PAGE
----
Here’s 4 simple (or not so simple) ways of raising kids like Bill and Melinda Gates raise their kids.
Parenting and raising kids is by far one of life’s hardest tests, because we don’t see the results for 18-50+ years later.
There are many strategies and parenting styles.
As a father of three awesome teenagers I can share that we adjust our style of parenting slightly towards each child’s unique behavior. Thus, I’ve found pulling some nuggets from all the different methods to craft your own has worked out pretty well thus far (we’ll see when I get my results in a few years).
4 Ways of Raising Kids Like Bill and Melinda Gates
Regardless of whether you follow every tenant of the ‘Love and Logic’ style of parenting that Bill and Melinda Gates adhered to when raising their three children, the fact is, they appear to have done something right. Simply the fact that you never hear media reports about the kids is a testament to that.
So what have they done to ensure their kids grow up to be hardworking, independent adults (even though their dad is the second wealthiest man in the world)?
I Love you Too Much to Argue
This could, quite possibly, be one of the most challenging things you have to do as a parent.
Our kids push our buttons, whether they’re begging for a toy at the grocery store or begging to go to a house party on a Friday night.
Instead of getting worked up and finally yelling (as most of us have done at one point or another), refuse to let your child get you riled up. Imagine you’re a garage door that refuses to budge, no matter how may times your kid pushes that button and no matter how worked up they may become.
Just respond with the simple phrase, “I love you too much to argue.”
Yes, you may have to listen to some door slamming, but you’ll have set clear boundaries that will benefit everyone in the long term.
Give Your Child Freedom to Fail
This one is tough, right? Remember the first time your child began to try to walk on their own and we ran to catch them when they begin to tip over. But as they get older and let’s say they have a problem in school with a bully or a teacher, how do you handle it?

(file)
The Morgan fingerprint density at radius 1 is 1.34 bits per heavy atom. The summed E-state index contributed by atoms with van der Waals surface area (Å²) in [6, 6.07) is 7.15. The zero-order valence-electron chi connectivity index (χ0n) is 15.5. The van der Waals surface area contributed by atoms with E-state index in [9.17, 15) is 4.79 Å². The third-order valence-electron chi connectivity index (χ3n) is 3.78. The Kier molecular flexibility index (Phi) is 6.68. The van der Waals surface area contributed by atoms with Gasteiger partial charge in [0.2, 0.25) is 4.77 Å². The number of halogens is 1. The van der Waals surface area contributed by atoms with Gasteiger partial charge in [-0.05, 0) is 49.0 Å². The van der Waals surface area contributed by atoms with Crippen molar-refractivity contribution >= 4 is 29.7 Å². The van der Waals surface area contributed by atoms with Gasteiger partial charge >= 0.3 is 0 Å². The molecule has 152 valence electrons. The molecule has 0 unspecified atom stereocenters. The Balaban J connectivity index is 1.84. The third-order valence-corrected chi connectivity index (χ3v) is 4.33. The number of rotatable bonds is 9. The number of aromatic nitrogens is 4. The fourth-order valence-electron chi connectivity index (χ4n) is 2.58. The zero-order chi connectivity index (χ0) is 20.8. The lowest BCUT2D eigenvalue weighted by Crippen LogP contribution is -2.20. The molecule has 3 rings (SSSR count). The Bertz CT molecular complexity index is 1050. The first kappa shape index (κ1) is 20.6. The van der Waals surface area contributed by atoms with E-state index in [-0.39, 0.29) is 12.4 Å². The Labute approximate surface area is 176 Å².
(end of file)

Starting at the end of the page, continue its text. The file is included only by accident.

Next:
One thing you can do is ask a lot of questions to guide them (without actually giving them the answer). Help them flex those critical thinking muscles and gain confidence by figuring it out on their own. We need to remember that it’s oftentimes harder on us than them, watching them struggle and fail.
Also, make sure you’re talking about your own failures and normalizing failure, teaching them that it’s just part of the process. You can take a page from Spanx founder Sara Blakely’s father who asked his kids every week, “what have you failed at today?”
Love your Kids for their Effort Over Achievements
Admire your kids for who they are and what they are, not what they achieve. Praise the effort your kids put in, the process they used and the progress they’ve made rather than focusing on the end result.
John O’Sullivan shared with us 5 words that you can use after your kids compete to further emphasize that you don’t care about the end result: “I love watching you play/compete.”
Just Because You Can Doesn’t Mean You Should
In this interview with Oprah, Melinda shares that just because they COULD afford anything their kids wanted doesn’t mean that they SHOULD. In other words, they didn’t indulge their children’s every request just because they had the means to do so.
Melinda shared that her kids got an allowance and if the money was gone and they had nothing left to spend, they were free to put it on their birthday or Christmas lists… but that their parents didn’t buy it for them, just because they could.
Melinda also shared that she and her husband work very hard every single day, even though they don’t have to anymore. They modeled that work ethic to teach their kids to have one of their own, to work hard for what they wanted.
Conclusion: Bill and Melinda’s Advice on Raising Kids
To recap, four of the basic tenants that Bill and Melinda Gates used for raising their three children are:
- I love You Too Much to Argue
- Give your Children the Freedom to Fail
- Love your Kids for Their Effort Over Achievements
- Just Because You Can Doesn’t Mean You Should
Does one of these, in particular, resonate with you? Are there any others that you would add to the list? Let us know in the comments below or jump over into our Facebook Group.